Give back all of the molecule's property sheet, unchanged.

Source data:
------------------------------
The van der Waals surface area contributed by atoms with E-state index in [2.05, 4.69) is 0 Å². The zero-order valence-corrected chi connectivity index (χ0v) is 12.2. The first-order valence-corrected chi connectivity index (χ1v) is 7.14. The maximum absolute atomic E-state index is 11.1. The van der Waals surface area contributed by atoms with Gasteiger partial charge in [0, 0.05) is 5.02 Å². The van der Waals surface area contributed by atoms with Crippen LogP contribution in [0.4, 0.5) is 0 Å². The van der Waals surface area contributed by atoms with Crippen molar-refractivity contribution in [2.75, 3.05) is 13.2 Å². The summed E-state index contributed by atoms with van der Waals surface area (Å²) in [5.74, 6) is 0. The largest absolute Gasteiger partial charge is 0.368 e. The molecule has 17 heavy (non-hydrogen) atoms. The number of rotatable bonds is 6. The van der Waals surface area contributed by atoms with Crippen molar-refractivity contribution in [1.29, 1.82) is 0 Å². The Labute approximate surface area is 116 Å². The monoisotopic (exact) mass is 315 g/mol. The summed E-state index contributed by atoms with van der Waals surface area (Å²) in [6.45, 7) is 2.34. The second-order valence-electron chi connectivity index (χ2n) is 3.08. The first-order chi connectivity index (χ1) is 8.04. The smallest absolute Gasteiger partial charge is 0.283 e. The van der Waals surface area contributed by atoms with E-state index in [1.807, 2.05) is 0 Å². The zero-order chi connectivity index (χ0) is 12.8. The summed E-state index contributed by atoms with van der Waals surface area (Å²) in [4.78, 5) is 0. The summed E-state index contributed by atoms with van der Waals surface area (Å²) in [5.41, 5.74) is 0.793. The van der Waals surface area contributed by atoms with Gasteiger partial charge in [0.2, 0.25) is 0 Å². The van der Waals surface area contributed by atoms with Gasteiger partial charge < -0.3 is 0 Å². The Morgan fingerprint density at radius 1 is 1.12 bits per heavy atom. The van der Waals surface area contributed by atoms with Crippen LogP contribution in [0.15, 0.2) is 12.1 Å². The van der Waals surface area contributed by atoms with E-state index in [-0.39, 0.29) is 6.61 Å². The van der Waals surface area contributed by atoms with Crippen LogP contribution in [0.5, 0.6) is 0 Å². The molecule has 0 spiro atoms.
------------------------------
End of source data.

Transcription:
The van der Waals surface area contributed by atoms with E-state index in [2.05, 4.69) is 0 Å². The zero-order valence-corrected chi connectivity index (χ0v) is 12.2. The first-order valence-corrected chi connectivity index (χ1v) is 7.14. The maximum absolute atomic E-state index is 11.1. The van der Waals surface area contributed by atoms with Gasteiger partial charge in [0, 0.05) is 5.02 Å². The van der Waals surface area contributed by atoms with Crippen LogP contribution in [0.4, 0.5) is 0 Å². The van der Waals surface area contributed by atoms with Crippen molar-refractivity contribution in [2.75, 3.05) is 13.2 Å². The summed E-state index contributed by atoms with van der Waals surface area (Å²) in [5.74, 6) is 0. The largest absolute Gasteiger partial charge is 0.368 e. The molecule has 17 heavy (non-hydrogen) atoms. The number of rotatable bonds is 6. The van der Waals surface area contributed by atoms with Crippen molar-refractivity contribution in [1.29, 1.82) is 0 Å². The Labute approximate surface area is 116 Å². The monoisotopic (exact) mass is 315 g/mol. The summed E-state index contributed by atoms with van der Waals surface area (Å²) in [6.45, 7) is 2.34. The second-order valence-electron chi connectivity index (χ2n) is 3.08. The first-order chi connectivity index (χ1) is 8.04. The smallest absolute Gasteiger partial charge is 0.283 e. The van der Waals surface area contributed by atoms with E-state index in [1.807, 2.05) is 0 Å². The zero-order chi connectivity index (χ0) is 12.8. The summed E-state index contributed by atoms with van der Waals surface area (Å²) in [4.78, 5) is 0. The summed E-state index contributed by atoms with van der Waals surface area (Å²) in [5.41, 5.74) is 0.793. The van der Waals surface area contributed by atoms with Gasteiger partial charge in [0.2, 0.25) is 0 Å². The van der Waals surface area contributed by atoms with Gasteiger partial charge < -0.3 is 0 Å². The Morgan fingerprint density at radius 1 is 1.12 bits per heavy atom. The van der Waals surface area contributed by atoms with Crippen LogP contribution in [0.15, 0.2) is 12.1 Å². The van der Waals surface area contributed by atoms with E-state index in [-0.39, 0.29) is 6.61 Å². The van der Waals surface area contributed by atoms with Crippen LogP contribution in [0.5, 0.6) is 0 Å². The molecule has 0 spiro atoms.